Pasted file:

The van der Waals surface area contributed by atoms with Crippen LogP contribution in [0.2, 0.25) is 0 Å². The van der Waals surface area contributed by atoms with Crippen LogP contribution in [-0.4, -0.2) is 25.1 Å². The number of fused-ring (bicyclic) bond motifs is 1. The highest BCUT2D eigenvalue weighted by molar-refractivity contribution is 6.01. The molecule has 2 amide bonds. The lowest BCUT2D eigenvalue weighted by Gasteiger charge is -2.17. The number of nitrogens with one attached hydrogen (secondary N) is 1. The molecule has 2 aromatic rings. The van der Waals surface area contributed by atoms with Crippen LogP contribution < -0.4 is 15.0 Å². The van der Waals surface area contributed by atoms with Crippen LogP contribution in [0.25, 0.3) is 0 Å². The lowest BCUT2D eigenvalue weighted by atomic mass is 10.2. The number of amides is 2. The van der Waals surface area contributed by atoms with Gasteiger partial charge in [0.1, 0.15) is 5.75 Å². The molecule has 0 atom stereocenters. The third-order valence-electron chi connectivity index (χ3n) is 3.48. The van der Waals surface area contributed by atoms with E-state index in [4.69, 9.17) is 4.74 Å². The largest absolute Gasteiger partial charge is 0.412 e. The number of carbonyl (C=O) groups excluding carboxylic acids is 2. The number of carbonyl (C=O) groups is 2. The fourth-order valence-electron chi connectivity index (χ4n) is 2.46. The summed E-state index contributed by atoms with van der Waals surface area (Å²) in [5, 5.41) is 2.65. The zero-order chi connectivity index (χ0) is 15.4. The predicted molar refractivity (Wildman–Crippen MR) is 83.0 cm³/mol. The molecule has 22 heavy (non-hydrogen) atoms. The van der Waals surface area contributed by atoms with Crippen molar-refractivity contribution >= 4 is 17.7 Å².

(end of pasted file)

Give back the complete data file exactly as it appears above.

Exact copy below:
The van der Waals surface area contributed by atoms with Crippen LogP contribution in [0.2, 0.25) is 0 Å². The van der Waals surface area contributed by atoms with Crippen LogP contribution in [-0.4, -0.2) is 25.1 Å². The number of fused-ring (bicyclic) bond motifs is 1. The highest BCUT2D eigenvalue weighted by molar-refractivity contribution is 6.01. The molecule has 2 amide bonds. The lowest BCUT2D eigenvalue weighted by Gasteiger charge is -2.17. The number of nitrogens with one attached hydrogen (secondary N) is 1. The molecule has 2 aromatic rings. The van der Waals surface area contributed by atoms with Crippen LogP contribution < -0.4 is 15.0 Å². The van der Waals surface area contributed by atoms with Crippen LogP contribution in [0.25, 0.3) is 0 Å². The lowest BCUT2D eigenvalue weighted by atomic mass is 10.2. The number of amides is 2. The van der Waals surface area contributed by atoms with Gasteiger partial charge in [0.1, 0.15) is 5.75 Å². The molecule has 0 atom stereocenters. The third-order valence-electron chi connectivity index (χ3n) is 3.48. The van der Waals surface area contributed by atoms with E-state index in [4.69, 9.17) is 4.74 Å². The largest absolute Gasteiger partial charge is 0.412 e. The number of carbonyl (C=O) groups excluding carboxylic acids is 2. The number of carbonyl (C=O) groups is 2. The fourth-order valence-electron chi connectivity index (χ4n) is 2.46. The summed E-state index contributed by atoms with van der Waals surface area (Å²) in [5, 5.41) is 2.65. The zero-order chi connectivity index (χ0) is 15.4. The predicted molar refractivity (Wildman–Crippen MR) is 83.0 cm³/mol. The molecule has 22 heavy (non-hydrogen) atoms. The van der Waals surface area contributed by atoms with Crippen molar-refractivity contribution >= 4 is 17.7 Å².